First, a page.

A sample, which is a mixture of the base-specific fragments of a nucleic acid labeled with a radioactive element, can be resolved (developed) on a known support medium such as a gel support medium by any of conventional resolving (developing) procedures such as electrophoresis, thin layer chromatography, column chromatography and paper chromatography.
The support medium on which the radioactively labeled substances are resolved, is autoradiographed by means of the conventional radiography using a radiosensitive material or the radiation image recording and reproducing method using a stimulable phosphor sheet. The digital image data containing the autoradiograph of the radioactively labeled substance is then obtained through an appropriate read-out system.
When the conventional radiography is used, the support medium and a radiosensitive material such as an X-ray film are placed together in layers at a low temperature or at room temperature for a long period of time (several hours to several tens of hours) to give exposure to the radiographic film. The radiographic film is then developed to visualize the autoradiograph of the radioactively labeled substances on the film, and the visualized autoradiograph is read out using an image read-out system. For instance, the radiographic film is irradiated with optical beam and a beam transmitted or reflected is photoelectrically detected, whereby the visualized autoradiograph can be transformed into electric signals. Further, the electric signals are converted into digital image data through A/D conversion.
When the radiation image recording and reproducing method is used, the support medium and the stimulable phosphor sheet are placed together in layers at an ambient temperature for a short period of time (several seconds to several tens of minute) to store radiation energy radiating from the radioactively labeled substances in the phosphor sheet, whereby the autoradiograph is recorded as a kind of a latent image (energy-stored image) on the phosphor sheet. The stimulable phosphor sheet, for example, has a basic structure where a support such as a plastic film, a phosphor layer comprising a stimulable phosphor such as a divalent europium activated barium fluorobromide phosphor (BaFBr:Eu2+) and a transparent protective film are laminated in order. The stimulable phosphor has characteristics of absorbing and storing radiation energy when irradiated with a radiation such as X-rays and subsequently releasing the stored radiation energy as stimulated emission when excited with visible light to infrared rays.
Then, the autoradiograph stored and recorded on the stimulable phosphor sheet is read out using a read-out system. For instance, the phosphor sheet is scanned with a laser beam to release the radiation energy stored in the stimulable phosphor as light emission and the emitted light is photoelectrically detected, so that the autoradiograph can be directly obtained as electric signals without visualization thereof. Further, the electric signals are converted into digital image data containing the autoradiograph through A/D conversion. The above-described methods for measuring the autoradiograph and obtaining the digital image data containing the autoradiograph are described in more detail in the aforementioned U.S. patent application Nos. 568,877 (now abandoned) and 837,037.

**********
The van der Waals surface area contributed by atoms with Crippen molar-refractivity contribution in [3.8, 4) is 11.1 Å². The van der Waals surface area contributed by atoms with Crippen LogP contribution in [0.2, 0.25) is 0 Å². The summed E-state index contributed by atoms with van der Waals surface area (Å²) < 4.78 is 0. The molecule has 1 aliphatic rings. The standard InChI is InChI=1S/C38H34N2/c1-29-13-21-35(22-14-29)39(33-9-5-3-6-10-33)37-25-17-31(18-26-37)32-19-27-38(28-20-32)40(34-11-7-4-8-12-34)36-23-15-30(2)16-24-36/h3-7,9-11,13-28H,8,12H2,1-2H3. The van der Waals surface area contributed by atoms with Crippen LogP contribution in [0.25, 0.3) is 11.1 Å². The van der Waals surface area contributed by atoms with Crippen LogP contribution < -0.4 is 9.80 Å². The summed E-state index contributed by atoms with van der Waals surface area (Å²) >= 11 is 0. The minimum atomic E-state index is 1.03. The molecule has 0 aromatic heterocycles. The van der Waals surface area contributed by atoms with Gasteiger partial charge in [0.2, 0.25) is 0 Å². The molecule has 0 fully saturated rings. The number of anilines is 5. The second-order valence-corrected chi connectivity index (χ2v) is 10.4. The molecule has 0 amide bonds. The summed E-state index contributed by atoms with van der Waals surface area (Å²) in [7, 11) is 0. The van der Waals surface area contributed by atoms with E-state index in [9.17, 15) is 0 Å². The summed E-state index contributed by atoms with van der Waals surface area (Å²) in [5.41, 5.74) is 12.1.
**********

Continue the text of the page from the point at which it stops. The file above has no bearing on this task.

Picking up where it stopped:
In the above read-out procedures, it is not always necessary to conduct the read-out operation of the autoradiograph all over the surface of the radiographic film or the stimulable phosphor sheet. Only the image region may be subjected to the read-out operation.
While the methods for obtaining the digital image data containing the autoradiograph of the radioactively labeled substances resolved on a support medium using the conventional radiography and the radiation image recording and reproducing method are described above, the present invention is not limited thereto and digital image data obtained by any other method can be applied to the signal processing method of the invention, provided that they contain the autoradiograph.
The obtained digital image data are a set of digital signals Dxy defined by coordinates (x,y) which are represented by a coordinate system fixed to the radiographic film or the stimulable phosphor sheet and signal level (z) at the coordinate. The signal level represents the density of image at the coordinate, that is, the amount of the radioactively labeled substances. Accordingly, the digital image data have information on two-dimensional location of the radioactively labeled substances.